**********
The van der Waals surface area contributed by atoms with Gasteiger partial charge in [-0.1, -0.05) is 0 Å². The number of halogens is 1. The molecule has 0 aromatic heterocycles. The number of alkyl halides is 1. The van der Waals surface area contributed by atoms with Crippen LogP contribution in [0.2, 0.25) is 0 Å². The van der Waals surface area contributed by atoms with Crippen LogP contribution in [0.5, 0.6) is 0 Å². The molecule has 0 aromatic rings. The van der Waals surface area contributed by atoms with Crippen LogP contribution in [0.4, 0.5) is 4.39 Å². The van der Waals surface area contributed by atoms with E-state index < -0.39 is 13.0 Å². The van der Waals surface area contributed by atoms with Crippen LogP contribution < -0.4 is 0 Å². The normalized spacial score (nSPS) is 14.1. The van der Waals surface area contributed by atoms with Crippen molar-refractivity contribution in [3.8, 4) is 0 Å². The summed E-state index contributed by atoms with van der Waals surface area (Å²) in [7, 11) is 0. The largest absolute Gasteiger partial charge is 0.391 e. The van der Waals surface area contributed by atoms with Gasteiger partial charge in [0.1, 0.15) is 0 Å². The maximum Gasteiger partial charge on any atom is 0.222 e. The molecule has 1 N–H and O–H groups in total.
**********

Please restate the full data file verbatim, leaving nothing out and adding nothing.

The van der Waals surface area contributed by atoms with Gasteiger partial charge in [-0.1, -0.05) is 0 Å². The number of halogens is 1. The molecule has 0 aromatic heterocycles. The number of alkyl halides is 1. The van der Waals surface area contributed by atoms with Crippen LogP contribution in [0.2, 0.25) is 0 Å². The van der Waals surface area contributed by atoms with Crippen LogP contribution in [0.5, 0.6) is 0 Å². The molecule has 0 aromatic rings. The van der Waals surface area contributed by atoms with Crippen LogP contribution in [0.4, 0.5) is 4.39 Å². The van der Waals surface area contributed by atoms with E-state index < -0.39 is 13.0 Å². The van der Waals surface area contributed by atoms with Crippen LogP contribution < -0.4 is 0 Å². The normalized spacial score (nSPS) is 14.1. The van der Waals surface area contributed by atoms with Crippen molar-refractivity contribution in [3.8, 4) is 0 Å². The summed E-state index contributed by atoms with van der Waals surface area (Å²) in [7, 11) is 0. The largest absolute Gasteiger partial charge is 0.391 e. The van der Waals surface area contributed by atoms with Gasteiger partial charge in [0.1, 0.15) is 0 Å². The maximum Gasteiger partial charge on any atom is 0.222 e. The molecule has 1 N–H and O–H groups in total.